Civic laws and institutional norms are “hypothetical” imperatives:  “If” (!) I want to perform according to the norms of my society or institutions, “then” I must conform to these rules.

Moral maxims are “categorical” imperatives:  They arise and can be applied only by the individual because the individual can do things that nature/social context on its own can’t do.  Whenever we act, we implicitly or explicitly “give ourselves permission.”  No one else can understand our actions for us, and no one else can know what the maxim was (or was not) applied to guide our actions.  All this that is exclusive to the individual is categorical, not hypothetical.

We can develop criteria for assessing moral maxims.  They are also usually applied implicitly but can be applied explicitly and immediately.  They were summarized by Immanuel Kant as the “three forms” of the Categorical Imperative and the “three maxims” of the understanding.

NOTE:  I spare you a summary here of the three forms of the categorical imperative and three maxims of the understanding.  However, they require a summary because the are categorical and not hypothetical (i.e., each person for her-/himself must understand them for her-/himself and to act on them for her-/himself).  One can be aided by someone else when it comes to understanding them, but each individual must learn them for her-/himself.  (BTW:  They are perhaps frequently misunderstood …!!)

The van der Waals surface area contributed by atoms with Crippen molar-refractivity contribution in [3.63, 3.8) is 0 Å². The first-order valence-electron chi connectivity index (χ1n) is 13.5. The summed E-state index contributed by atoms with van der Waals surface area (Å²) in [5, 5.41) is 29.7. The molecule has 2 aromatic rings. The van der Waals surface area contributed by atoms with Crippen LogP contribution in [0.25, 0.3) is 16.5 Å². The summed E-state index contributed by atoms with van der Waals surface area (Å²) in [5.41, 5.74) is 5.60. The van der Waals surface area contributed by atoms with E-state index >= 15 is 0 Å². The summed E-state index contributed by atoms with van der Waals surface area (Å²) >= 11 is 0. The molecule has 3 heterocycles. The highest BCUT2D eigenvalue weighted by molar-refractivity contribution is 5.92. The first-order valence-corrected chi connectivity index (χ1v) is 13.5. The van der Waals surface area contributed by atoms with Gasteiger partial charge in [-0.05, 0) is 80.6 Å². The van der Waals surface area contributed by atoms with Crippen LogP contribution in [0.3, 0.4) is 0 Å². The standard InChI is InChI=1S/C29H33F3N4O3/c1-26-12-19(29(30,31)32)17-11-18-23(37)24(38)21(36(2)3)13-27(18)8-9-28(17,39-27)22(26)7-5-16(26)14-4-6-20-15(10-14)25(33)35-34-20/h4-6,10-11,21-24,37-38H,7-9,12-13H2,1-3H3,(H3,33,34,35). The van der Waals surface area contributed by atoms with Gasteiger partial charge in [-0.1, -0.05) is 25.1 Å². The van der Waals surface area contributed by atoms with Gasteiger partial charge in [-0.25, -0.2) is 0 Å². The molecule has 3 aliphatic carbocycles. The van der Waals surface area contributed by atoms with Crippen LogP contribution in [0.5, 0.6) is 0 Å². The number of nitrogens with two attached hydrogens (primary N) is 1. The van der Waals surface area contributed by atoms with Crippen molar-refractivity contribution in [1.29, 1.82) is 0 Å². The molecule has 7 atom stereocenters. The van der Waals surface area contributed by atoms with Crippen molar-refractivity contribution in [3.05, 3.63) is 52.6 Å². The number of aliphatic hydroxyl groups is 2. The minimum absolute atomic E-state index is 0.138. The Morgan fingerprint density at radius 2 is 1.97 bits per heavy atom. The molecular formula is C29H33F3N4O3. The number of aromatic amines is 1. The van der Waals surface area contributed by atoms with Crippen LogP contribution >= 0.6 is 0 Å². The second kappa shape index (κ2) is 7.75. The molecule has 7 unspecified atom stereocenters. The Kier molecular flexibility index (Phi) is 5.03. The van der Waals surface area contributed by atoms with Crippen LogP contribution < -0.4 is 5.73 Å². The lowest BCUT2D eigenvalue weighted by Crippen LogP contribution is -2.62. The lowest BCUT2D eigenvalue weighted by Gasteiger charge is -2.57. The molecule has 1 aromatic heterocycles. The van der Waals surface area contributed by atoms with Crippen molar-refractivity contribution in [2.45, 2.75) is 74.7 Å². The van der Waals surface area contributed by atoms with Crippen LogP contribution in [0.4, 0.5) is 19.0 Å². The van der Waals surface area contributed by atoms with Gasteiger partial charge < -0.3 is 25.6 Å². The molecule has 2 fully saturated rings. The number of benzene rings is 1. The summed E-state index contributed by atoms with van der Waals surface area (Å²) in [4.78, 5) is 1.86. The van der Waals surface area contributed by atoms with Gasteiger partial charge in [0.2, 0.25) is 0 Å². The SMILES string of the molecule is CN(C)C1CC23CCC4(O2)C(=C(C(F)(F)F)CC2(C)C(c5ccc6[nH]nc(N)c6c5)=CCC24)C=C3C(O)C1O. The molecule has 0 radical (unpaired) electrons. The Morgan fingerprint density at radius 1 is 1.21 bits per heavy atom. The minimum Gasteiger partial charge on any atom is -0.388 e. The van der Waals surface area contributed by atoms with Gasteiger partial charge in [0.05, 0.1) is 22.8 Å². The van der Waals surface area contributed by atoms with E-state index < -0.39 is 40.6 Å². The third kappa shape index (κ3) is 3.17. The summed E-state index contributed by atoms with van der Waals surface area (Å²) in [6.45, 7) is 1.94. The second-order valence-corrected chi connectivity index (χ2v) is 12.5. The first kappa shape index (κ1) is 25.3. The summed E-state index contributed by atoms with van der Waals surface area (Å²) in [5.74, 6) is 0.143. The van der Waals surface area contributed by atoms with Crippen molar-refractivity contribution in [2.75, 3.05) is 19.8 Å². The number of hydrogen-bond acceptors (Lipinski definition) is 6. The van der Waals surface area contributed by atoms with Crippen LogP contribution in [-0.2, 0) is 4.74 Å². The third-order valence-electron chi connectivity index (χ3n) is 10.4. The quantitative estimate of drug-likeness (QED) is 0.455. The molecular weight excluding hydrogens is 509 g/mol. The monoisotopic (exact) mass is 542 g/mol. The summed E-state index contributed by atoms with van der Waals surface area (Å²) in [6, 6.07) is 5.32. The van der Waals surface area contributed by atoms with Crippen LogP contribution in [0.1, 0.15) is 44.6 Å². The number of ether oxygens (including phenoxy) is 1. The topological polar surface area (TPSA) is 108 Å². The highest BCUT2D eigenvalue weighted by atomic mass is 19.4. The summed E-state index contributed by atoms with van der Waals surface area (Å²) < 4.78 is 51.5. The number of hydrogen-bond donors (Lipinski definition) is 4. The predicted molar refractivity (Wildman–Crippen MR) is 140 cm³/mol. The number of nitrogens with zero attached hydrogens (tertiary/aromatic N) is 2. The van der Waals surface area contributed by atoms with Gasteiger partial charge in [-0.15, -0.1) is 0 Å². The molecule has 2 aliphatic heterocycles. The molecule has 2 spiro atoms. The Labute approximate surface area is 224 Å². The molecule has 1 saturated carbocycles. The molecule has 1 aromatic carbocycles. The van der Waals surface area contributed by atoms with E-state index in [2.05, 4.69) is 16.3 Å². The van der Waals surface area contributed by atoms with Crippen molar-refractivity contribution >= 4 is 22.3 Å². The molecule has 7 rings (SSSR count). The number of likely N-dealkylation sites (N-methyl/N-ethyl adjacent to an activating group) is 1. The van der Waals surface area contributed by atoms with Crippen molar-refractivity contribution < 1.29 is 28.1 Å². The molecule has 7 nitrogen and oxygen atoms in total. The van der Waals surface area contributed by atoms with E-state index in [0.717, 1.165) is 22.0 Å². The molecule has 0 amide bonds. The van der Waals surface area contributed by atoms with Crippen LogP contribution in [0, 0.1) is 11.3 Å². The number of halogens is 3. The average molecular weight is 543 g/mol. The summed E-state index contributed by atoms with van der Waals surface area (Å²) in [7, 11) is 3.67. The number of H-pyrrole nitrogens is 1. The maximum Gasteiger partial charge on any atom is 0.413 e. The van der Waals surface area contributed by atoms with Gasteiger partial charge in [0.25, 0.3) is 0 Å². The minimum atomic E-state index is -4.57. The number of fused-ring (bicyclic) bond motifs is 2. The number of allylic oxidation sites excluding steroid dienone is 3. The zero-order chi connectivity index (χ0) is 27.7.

IN SHORT:  A Liberal Arts/Humanities education is concerned with encouraging the individual to cultivate her/his autonomous, creative freedom (acquire figurative language) on the basis of self-understand and self-applied moral maxims.

We “educators” can’t learn or act for our students, but we can help them grasp the conditions of their lives (both material and spiritual – physical and understanding) and how those conditions make it possible for us to be moral agents of our autonomous, creative freedom.  We can help them come to terms with their being “more” than mere animals.  We can help them be and become human.